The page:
Iranians prepared a comprehensive proposal, spelling out the contours
of a potential grand bargain between the two countries addressing
all points of contention between them. The first draft of the
proposal was written by Sadegh Kharrazi, the nephew of the Iranian
foreign minister and Iran’s ambassador to France. The draft then
went to Iran’s supreme leader for approval, who asked Iran UN
Ambassador Zarif to review it and make final edits before it was
sent to the Americans. Only a closed circle of decision-makers
in Tehran was aware of and involved in preparing the proposal
– Foreign Minister Kamal Kharrazi, President Mohammad Khatami,
UN Ambassador Zarif, Ambassador to France Kharrazi, and Ayatollah
Ali Khamanei. In addition, the Iranians consulted Tim Guldimann,
the Swiss ambassador to Iran, who eventually would deliver the
proposal to Washington.
proposal stunned the Americans. Not only was it authoritative
– it had the approval of the supreme leader – but its contents
were astonishing as well. (See Appendix A.) ‘The Iranians acknowledged
that WMD and support for terror were serious causes of concern
for us, and they were willing to negotiate,’ said Flynt Leverett,
who served as senior director for Middle East affairs at the National
Security Council at the time. ‘The message had been approved by
all the highest levels of authority.’ The Iranians were putting
all their cards on the table, declaring what they wanted from
the United States and what they were willing to offer in return.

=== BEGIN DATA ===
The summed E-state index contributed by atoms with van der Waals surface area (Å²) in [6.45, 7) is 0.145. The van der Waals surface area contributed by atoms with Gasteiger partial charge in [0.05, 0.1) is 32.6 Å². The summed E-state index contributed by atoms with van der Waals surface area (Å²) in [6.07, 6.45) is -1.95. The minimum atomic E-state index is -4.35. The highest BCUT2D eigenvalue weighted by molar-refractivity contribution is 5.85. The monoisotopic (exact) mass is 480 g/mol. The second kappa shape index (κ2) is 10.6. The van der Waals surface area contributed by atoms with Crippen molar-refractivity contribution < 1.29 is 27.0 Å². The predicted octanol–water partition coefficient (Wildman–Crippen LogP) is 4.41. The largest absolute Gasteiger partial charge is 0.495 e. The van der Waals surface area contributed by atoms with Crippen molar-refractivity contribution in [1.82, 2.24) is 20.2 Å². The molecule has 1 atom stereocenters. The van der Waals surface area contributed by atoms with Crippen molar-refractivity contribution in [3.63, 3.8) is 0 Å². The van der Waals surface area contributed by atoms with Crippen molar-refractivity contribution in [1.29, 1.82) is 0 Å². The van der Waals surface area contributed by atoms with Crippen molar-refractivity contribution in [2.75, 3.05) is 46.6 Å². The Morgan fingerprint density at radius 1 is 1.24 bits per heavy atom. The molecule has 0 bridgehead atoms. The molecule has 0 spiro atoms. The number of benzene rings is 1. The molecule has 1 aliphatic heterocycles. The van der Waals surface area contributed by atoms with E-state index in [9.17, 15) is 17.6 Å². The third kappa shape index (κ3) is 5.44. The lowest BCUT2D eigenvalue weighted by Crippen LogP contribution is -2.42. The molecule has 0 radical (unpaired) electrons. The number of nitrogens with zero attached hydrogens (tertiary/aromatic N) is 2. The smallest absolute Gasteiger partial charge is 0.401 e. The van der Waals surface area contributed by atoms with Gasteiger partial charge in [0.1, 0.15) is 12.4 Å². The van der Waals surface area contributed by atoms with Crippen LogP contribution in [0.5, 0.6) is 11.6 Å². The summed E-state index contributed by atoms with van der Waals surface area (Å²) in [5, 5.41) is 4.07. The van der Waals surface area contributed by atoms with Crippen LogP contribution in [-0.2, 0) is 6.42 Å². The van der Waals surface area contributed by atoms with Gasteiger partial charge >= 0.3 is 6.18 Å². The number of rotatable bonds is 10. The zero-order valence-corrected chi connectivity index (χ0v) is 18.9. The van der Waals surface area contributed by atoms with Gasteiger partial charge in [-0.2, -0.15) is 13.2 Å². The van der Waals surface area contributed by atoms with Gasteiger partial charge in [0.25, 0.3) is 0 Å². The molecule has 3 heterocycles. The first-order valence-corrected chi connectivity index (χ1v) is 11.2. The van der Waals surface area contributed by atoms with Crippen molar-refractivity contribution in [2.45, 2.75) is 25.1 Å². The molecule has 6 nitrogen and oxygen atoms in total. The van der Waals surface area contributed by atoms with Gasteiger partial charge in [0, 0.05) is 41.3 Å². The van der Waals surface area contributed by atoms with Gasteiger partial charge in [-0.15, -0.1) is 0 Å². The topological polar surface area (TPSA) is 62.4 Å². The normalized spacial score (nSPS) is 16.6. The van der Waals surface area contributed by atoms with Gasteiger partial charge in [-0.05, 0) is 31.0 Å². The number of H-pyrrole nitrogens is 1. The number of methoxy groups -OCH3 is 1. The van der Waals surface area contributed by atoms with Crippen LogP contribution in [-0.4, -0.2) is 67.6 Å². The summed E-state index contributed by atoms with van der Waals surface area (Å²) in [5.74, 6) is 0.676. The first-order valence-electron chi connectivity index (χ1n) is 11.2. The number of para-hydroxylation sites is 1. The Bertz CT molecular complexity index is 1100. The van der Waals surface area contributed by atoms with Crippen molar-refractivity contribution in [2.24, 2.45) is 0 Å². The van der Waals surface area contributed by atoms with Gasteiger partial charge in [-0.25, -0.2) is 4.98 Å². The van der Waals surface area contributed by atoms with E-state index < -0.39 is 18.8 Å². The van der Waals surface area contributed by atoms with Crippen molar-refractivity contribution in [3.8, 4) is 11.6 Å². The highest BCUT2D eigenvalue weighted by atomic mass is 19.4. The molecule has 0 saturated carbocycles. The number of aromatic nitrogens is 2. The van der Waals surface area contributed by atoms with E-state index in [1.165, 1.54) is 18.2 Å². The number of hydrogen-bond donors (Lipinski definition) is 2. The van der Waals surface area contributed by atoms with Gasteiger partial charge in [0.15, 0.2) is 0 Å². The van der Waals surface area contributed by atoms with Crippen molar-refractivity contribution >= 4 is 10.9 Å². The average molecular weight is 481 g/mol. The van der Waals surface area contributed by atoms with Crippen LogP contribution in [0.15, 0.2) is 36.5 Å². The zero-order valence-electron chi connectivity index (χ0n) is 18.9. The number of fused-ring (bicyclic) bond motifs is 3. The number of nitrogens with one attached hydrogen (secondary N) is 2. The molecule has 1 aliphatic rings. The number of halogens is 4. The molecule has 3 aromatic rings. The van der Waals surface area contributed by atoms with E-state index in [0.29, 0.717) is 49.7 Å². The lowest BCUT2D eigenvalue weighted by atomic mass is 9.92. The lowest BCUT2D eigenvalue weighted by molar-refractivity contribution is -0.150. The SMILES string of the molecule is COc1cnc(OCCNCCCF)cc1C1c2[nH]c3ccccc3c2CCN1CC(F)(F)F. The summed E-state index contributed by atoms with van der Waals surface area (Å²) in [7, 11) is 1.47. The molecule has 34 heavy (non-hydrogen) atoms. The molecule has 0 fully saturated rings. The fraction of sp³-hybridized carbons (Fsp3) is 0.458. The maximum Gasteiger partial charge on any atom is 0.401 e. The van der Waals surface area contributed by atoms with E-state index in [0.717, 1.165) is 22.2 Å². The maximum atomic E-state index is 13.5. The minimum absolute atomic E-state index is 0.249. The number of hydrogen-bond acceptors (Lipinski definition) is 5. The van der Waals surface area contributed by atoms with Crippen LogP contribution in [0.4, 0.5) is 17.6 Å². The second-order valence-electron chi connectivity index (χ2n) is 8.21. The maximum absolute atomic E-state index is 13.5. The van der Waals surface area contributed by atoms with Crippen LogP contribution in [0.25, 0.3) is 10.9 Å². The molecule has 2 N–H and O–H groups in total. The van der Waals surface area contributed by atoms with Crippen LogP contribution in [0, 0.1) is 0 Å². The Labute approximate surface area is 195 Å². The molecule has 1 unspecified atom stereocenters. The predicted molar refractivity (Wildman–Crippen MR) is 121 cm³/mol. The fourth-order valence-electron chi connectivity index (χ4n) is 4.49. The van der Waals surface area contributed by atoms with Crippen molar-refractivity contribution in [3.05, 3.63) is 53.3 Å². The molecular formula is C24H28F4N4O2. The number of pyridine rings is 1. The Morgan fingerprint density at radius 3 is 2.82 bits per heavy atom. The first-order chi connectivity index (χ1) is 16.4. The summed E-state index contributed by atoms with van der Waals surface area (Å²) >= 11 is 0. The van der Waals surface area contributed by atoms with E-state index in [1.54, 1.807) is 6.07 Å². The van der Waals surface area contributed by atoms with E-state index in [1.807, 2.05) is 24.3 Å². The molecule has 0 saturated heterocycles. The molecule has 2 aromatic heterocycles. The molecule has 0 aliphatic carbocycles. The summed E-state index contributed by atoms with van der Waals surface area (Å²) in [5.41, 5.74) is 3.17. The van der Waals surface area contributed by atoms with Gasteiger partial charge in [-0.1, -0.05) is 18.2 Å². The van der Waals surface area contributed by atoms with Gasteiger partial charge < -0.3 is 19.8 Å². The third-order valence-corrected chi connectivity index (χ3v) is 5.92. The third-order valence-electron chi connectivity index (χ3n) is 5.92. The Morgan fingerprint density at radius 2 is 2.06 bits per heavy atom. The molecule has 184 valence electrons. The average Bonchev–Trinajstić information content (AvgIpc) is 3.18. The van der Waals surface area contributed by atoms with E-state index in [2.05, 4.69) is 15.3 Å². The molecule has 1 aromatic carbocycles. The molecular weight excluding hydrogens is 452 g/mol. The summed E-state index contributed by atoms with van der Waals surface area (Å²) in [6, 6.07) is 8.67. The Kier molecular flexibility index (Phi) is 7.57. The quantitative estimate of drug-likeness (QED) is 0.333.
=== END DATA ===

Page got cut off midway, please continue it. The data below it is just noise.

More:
‘That letter went to the Americans to say that we are ready to
talk, we are ready to address our issues,’ said Mohammad Hossein
Adeli, who was then a deputy foreign minister in Iran. In a dialogue
of ‘mutual respect,’ the Iranians offered to end their support
to Hamas and Islamic Jihad – Iran’s ideological brethren in the
struggle against the Jewish State – and pressure them to cease
attacks on Israel.
Hezbollah, Iran’s own brainchild and its most reliable partner
in the Arab world, the clerics offered to support the disarmament
of the Lebanese militia and transform it into a purely political
party. On the nuclear issue, the proposal offered to open up completely
the Iranian nuclear program to intrusive international inspections
in order to alleviate any fears of Iranian weaponization. The
Iranians would sign the Additional Protocol to the Non-Proliferation
Treaty, and they also offered extensive American involvement in
the program as a further guarantee and goodwill gesture. On terrorism,
Tehran offered full cooperation against all terrorist organizations
– above all, al-Qaeda. On Iraq, Iran would work actively with
the United States to support political stabilization and establishment
of democratic institutions and – most importantly – a nonreligious
government. Perhaps most surprising of all, the Iranians offered
to accept the Beirut Declaration of the Arab League – that is,
the Saudi peace plan from March 2002, in which the Arab states
offered to make peace collectively with Israel, recognizing and
normalizing relations with the Jewish State in return for Israeli
agreement to withdraw from all occupied territories and accept